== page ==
In the film, garbed in black, his eyes masked with dark glasses, puttering around the rundown Detroit home where he lived for 40 years, the singer emerged from decades in obscurity as a taciturn, provocative enigma. As South African journalist Rian Malan noted in the feature, “He preserved his mystery.”
“Searching For Sugar Man” became a cinematic Cinderella story. It created a buzz at the 2012 Sundance Film Festival, where it captured the audience award, and was picked up for distribution by Sony Pictures Classics, grossing a healthy $3.7 million in the U.S. The following year it captured both the BAFTA Award as best documentary and the Academy Award as best documentary feature.
More than 40 years after their original release, both of Rodriguez’s albums (reissued by indie Light in the Attic in 2008) finally entered the U.S. album chart in the wake of the film’s success, while the documentary’s companion soundtrack peaked at No. 76. The musician, who turned 70 that year, found a renewed career on concert stages around the world.
Rodriguez was born July 10, 1942, in Detroit. His parents were Mexicans who had emigrated to Michigan in search of industrial work. He grew up in Detroit’s inner city, and began playing guitar in his teens. In 1967, he issued a single, as “Rod Riguez,” on the small local label Impact Records.
He ultimately was discovered playing in a riverside joint called the Sewer, picking a guitar with his back to the audience, by producers Theodore and Coffey. He was signed to Sussex, a new imprint founded by former Motown Records chairman Clarence Avant.
In 1971 the label scored its biggest success with Bill Withers’ debut album “Just As I Am,” and Coffey himself scored a top 10 pop hit with the instrumental “Scorpio,” but Rodriguez’s contemporaneous releases were colossal flops.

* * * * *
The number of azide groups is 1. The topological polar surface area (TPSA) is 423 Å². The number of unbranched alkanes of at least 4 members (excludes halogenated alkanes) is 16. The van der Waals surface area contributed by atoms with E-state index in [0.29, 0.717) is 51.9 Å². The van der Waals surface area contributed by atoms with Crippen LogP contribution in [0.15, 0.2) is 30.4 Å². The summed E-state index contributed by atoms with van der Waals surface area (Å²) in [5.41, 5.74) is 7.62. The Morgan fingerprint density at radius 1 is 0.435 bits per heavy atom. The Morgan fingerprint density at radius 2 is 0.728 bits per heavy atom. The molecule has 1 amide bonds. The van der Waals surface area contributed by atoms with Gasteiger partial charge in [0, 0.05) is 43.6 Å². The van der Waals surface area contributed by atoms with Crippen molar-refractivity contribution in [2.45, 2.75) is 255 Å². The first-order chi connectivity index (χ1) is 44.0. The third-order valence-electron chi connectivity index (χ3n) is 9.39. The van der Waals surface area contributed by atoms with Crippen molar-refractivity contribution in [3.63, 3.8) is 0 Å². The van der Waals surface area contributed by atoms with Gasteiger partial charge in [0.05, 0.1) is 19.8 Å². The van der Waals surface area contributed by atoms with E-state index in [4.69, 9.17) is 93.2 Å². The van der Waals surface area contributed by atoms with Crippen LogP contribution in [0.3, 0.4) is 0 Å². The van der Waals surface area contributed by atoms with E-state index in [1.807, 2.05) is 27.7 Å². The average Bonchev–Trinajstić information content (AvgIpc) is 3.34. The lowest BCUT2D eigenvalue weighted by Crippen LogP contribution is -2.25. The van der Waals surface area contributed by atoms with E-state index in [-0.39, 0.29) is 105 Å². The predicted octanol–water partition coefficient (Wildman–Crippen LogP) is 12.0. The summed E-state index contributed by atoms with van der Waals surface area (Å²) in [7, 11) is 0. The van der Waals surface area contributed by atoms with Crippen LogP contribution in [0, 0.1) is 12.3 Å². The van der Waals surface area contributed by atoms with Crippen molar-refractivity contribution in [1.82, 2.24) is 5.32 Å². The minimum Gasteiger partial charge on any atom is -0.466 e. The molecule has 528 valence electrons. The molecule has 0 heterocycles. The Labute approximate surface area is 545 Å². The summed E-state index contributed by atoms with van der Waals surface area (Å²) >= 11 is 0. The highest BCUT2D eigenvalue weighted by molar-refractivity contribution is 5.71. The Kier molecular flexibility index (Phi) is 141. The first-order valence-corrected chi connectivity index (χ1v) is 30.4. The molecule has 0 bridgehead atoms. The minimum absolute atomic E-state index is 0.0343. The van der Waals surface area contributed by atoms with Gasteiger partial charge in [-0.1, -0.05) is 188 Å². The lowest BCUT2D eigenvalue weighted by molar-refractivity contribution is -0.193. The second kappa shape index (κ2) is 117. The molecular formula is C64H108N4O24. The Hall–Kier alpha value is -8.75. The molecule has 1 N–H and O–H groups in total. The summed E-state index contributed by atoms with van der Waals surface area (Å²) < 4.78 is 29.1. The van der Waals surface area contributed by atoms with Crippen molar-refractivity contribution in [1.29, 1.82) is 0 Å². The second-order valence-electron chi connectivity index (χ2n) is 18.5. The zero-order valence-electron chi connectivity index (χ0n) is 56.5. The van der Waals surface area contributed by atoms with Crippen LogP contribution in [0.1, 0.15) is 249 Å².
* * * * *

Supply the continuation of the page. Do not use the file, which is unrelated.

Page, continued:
Asked in “Searching For Sugar Man” about how many copies “Cold Fact” sold, Avant replied, “Maybe six.”
But in the antipodes and Africa, a myth built up around Rodriguez; in the latter region, his music was embraced by the anti-apartheid movement. The South African government’s radio station went so far as to scratch up the “Cold Fact” track “Sugar Man,” a blunt yet poetic portrait of a Detroit drug dealer, so that it couldn’t be played on the air.
Love for Rodriguez’s music remained fervent in South Africa for decades. Rocker Dave Matthews, who was born in Johannesburg, was a teenaged fan, and later covered “Sugar Man” in concert with his band. The startling revelation by fans Stephen Segerman and Craig Bartholomew Strydom that he was in fact alive sparked the tour dates that brought him to the country for the first time.
After hearing the musician’s story during a visit to Segerman’s Cape Town record store, Swedish director Bendejelloul began a protracted and arduous campaign to bring the story to the screen.
In May 2014, Bendejelloul, who suffered from chronic depression, committed suicide by throwing himself in front of a train in Stockholm. He was 36.
Rodriguez is survived by his daughters Eva, Sandra and Regan.